Monday, July 28, 2008

Tales of the Cocktail

Posted By on Mon, Jul 28, 2008 at 1:40 PM

Unless you own a bar or work for a distillery, attending the Tales of the Cocktail convention in the heart of New Orleans' French Quarter is one of the more self-indulgent things a person can do. Also fun, informative, entertaining and, yes, intoxicating. The seminars – and thus, the drinking – begin at 10:30 a.m. and the mood is predictably convivial. It's perfectly acceptable, almost unavoidable, to maintain a day-long buzz.

Created only six years ago in the birthplace of the cocktail, and housed in the historic Hotel Monteleone, the annual convention has grown substantially in just the last couple of years. I had the good fortune to attend last year's event and was pleasantly surprised this week to note the larger crowds and the more numerous free events. This is a prime venue to debut a liquor and grab the attention of some of the world's top bartenders, industry insiders and booze critics.

Last year's event saw the launch of two French liquors: La Fee, one of the first of the new absinthes to hit the American market, and St. Germain, a versatile cordial flavored with elderflower. This year, the new entries are too many to count, including several absinthes, a tequila line, an artisan American gin and an herbal vodka.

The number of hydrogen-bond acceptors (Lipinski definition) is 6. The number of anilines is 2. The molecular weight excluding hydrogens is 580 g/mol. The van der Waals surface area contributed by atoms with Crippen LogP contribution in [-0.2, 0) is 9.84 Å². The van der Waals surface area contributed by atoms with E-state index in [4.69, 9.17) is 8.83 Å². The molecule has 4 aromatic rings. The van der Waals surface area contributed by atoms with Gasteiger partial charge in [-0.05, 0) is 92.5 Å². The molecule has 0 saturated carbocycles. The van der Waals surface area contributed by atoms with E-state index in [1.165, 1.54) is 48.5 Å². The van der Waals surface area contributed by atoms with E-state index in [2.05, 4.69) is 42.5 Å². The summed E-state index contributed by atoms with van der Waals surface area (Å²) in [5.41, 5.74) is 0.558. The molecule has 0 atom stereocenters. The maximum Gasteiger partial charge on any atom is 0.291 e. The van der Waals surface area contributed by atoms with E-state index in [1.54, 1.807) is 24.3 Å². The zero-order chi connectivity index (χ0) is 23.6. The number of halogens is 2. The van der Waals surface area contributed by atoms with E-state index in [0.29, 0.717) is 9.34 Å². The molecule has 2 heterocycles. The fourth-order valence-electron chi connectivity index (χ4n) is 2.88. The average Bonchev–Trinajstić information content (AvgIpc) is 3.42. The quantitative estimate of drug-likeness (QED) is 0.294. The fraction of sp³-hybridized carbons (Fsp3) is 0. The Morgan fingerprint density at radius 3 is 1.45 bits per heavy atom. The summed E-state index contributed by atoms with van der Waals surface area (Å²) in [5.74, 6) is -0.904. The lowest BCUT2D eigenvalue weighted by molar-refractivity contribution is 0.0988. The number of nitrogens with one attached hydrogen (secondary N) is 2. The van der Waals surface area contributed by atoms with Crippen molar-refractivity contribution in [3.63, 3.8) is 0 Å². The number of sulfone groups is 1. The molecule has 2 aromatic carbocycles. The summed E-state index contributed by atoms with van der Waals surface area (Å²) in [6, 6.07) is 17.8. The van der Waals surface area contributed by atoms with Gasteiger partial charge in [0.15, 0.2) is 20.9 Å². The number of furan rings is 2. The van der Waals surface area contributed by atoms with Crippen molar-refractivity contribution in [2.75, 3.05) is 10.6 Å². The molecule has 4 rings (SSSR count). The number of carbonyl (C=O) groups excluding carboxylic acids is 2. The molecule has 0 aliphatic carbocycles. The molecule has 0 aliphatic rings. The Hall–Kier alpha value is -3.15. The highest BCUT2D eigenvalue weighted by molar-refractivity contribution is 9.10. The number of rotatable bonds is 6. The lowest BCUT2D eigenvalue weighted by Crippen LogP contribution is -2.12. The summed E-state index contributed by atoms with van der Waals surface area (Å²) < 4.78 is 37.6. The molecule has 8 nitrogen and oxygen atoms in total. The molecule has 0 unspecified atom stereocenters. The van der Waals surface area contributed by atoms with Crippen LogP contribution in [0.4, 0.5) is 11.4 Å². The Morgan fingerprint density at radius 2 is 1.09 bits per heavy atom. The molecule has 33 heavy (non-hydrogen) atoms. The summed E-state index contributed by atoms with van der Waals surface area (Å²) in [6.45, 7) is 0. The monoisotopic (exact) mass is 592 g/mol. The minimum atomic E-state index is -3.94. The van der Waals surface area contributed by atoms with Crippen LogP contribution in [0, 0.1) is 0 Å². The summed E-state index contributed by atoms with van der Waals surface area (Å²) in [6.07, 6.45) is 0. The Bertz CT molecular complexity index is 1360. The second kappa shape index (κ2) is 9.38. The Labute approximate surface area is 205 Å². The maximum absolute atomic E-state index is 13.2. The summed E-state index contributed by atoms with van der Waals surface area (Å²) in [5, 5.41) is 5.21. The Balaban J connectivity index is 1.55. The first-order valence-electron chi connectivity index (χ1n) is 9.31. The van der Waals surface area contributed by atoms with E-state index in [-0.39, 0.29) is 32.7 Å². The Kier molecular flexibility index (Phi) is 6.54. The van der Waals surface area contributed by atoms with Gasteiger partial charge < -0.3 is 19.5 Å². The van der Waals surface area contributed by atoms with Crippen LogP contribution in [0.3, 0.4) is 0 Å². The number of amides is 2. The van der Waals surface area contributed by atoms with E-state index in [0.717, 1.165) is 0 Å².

Apart from the drinks, one comes to Tales for the fascinating historical tidbits. Did you know, for instance, that cocktails gained mainstream popularity in the U.S. during Prohibition, when various mixers and ingredients were used to mask the skunky taste of bathtub gin? Well, you, too, would find such trivia fascinating if you were half-hammered.

As I write this, I'm sitting in a seminar titled, "Potions of the Caribbean: Lost Cocktails of America's Post-War Playground." Already I've learned that the Hemingway-endorsed Sloppy Joe's Bar in Key West stole the name, but none of the Prohibition-era ambiance, of the original Sloppy Joe's, the greatest bar in pre-Castro Havana. And that the Trader Vic's bar in the old Havana Hilton, opened only months before the Cuban Revolution, sits intact and nearly untouched by time, waiting to be reborn by a new generation of capitalist dogs as the world's most authentic tiki bar.

Makin

Like most of the seminars, this one features a series of cocktails, all centered around the nectar of the islands, demon rum. My favorite was the last, Jasper's Jamaican Cocktail, mixed up by bartenders in Hawaiian shirts and served by female volunteers wearing colorful sarongs. Very tasty. Here's the recipe:

1 1/4 oz. Cruzan Estate dark rum

1/2 oz. St. Elizabeth allspice dram

1/2 oz. fresh lime juice

1/2 teaspoon Fee Brothers Rock Candy Syrup

Shake well with ice cubes. Strain into glass dusted with nutmeg.

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